[San 3b: We begin on the fourth line of 3b. The gemara will seek scriptural sources for the requirement of three judges.]

From where (do we learn) three? The rabbis taught [in a b'raita] "The master of the house shall come near unto God" (Ex 22:7, in which the "God" is taken to mean "a judge") -- that is one (judge). [The verse continues:] "the cause of both parties shall come before God" -- that it two (judges). [The verse continues:] "he whom God shall condemn" -- that is three (judges). These are the words of R. Yoshiah.

R. Yonatan says: The first [mention of the word "God"] is an initial description, and we do not interpret initial descriptions exegetically. Instead [R. Yonatan provides an alternative exegesis], "the cause of both parties shall come before God" -- one (judge). "He whom God shall condemn" makes two (judges). But we cannot have an even number of judges, so we add one, and we have three judges.

Shall we say [that the fundamental disagreement between R. Yoshiah and R. Yonatan] is whether we consider initial descriptions, so that one (R. Yoshiah) says that we do interpret initial descriptions exegetically, and the other (R. Yonatan) says that we do not interpret initial descriptions exegetically?

No. Perhaps everyone agrees that we do not interpret initial descriptions exegetically, but R. Yoshiah (would explain his position) by saying: If so [if the first occurence of the word "God" were simply for an initial description], Scripture should have read "the master of the house should come near unto the judge." Why "to God?" We learn from this (that, in this special case, the first use of the term) also counts.

[So how would R. Yonatan respond to R. Yoshiah's exegisis?] R. Yonatan [would say: Scripture was using the term "God"] as a common expression (for judge), as people say "A person with a lawsuit should bring it before a judge."

But doesn't R. Yoshiah require an court that can turn [i.e., one that had an odd number of judges, and can "turn" according to the opinion of the majority]? For we learned in a b'raita: R. Eliezer the son of R. Yosei haGlili says: Why does the Torah say "to turn after a multitude" (Ex 23:2) -- the Torah says to make a court that "turns".

[According to R. Yoshiah, the verse uses the term "God" three times to indicate three judges. But if all courts require an odd number of judges, the verse could have specified only two judges, and we would have known that we need three to make an odd number! So why, according to R. Yoshia, did the verse have to specify three?]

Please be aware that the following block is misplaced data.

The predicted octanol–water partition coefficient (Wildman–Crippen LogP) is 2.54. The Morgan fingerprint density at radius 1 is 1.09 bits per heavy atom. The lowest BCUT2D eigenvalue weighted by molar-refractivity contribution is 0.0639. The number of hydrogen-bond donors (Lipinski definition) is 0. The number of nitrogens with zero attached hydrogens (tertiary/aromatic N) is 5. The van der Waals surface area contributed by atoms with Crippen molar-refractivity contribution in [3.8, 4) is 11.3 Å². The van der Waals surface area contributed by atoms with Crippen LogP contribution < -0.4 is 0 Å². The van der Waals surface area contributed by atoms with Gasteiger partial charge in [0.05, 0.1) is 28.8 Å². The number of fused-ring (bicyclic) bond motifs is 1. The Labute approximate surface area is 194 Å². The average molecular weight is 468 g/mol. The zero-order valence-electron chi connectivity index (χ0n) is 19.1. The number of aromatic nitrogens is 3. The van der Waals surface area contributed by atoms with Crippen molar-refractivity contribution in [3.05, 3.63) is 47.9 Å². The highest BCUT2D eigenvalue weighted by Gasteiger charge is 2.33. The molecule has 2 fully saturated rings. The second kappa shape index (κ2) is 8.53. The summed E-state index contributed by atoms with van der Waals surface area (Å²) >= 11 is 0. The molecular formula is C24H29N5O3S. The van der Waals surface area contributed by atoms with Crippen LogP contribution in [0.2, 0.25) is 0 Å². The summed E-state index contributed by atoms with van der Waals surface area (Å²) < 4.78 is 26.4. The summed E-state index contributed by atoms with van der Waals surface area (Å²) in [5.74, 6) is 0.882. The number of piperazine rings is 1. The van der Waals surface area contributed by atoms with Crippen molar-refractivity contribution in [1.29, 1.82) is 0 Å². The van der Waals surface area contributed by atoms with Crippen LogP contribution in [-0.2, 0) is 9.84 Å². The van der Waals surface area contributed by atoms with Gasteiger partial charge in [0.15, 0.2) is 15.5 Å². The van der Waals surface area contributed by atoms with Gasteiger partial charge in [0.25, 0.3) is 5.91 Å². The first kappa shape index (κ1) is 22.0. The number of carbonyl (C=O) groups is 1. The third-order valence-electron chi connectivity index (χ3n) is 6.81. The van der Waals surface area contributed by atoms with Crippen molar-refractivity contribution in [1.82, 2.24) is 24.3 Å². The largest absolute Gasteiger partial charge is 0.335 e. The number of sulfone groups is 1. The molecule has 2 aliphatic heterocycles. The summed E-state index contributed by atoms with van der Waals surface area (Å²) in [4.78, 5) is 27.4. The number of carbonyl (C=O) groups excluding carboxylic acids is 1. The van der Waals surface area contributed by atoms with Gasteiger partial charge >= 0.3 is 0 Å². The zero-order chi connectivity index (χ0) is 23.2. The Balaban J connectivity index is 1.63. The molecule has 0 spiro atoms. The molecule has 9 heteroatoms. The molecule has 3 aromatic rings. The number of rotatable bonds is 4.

R. Yoshia hold like R. Yehuda, who says seventy (an even number of judges can serve in a court). As we learned in our mishna: The Great Sanhedrin was made up of 71. R. Yehuda says 70. [R. Yoshia thus would allow courts with even numbers of judges. Therefore, the verse had to specify three judges; otherwise, two could be acceptable.]

You heard R. Yehuda [say that] the Great Sanhedrin [has an even number of judges] because that is what is written in Scripture (Num 11:16), but have you heard (R. Yehuda say) this for other courts?

And if you are going to say that there is no distinction (between the Great Sanhedrin and other courts), we learned (in our mishna) that the leaning of the elders [on a communal sacrifice] and the decapitation of a calf [when a body is found between two towns -- see our explanation in the mishna] requires three judges; these are the words of R. Shimon. R. Yehuda says five. And we explained R. Yehuda's position: [Lev 4:15: "And the elders of the congregation shall lay their hands on the head of the bullock before the Lord"] - "shall lean" [in the plural] -- two. "Elders" - two. And there cannot be a court with an even number of judges, so we add one more to make a total of five (judges). [This shows that R. Yehuda requires an odd number of judges in courts other than the Great Sanhedrin. So where is the support for R. Yoshiah's position that _any_ court can have an even number of judges?]

[The gemara answers:] R. Yoshiah's position is better than [i.e., more consistent than] R. Yehuda's. R. Yehuda holds that only in the case of a Great Sanhedrin is there no requirement for an odd number of judges, but R. Yoshiah does not require this even for other courts.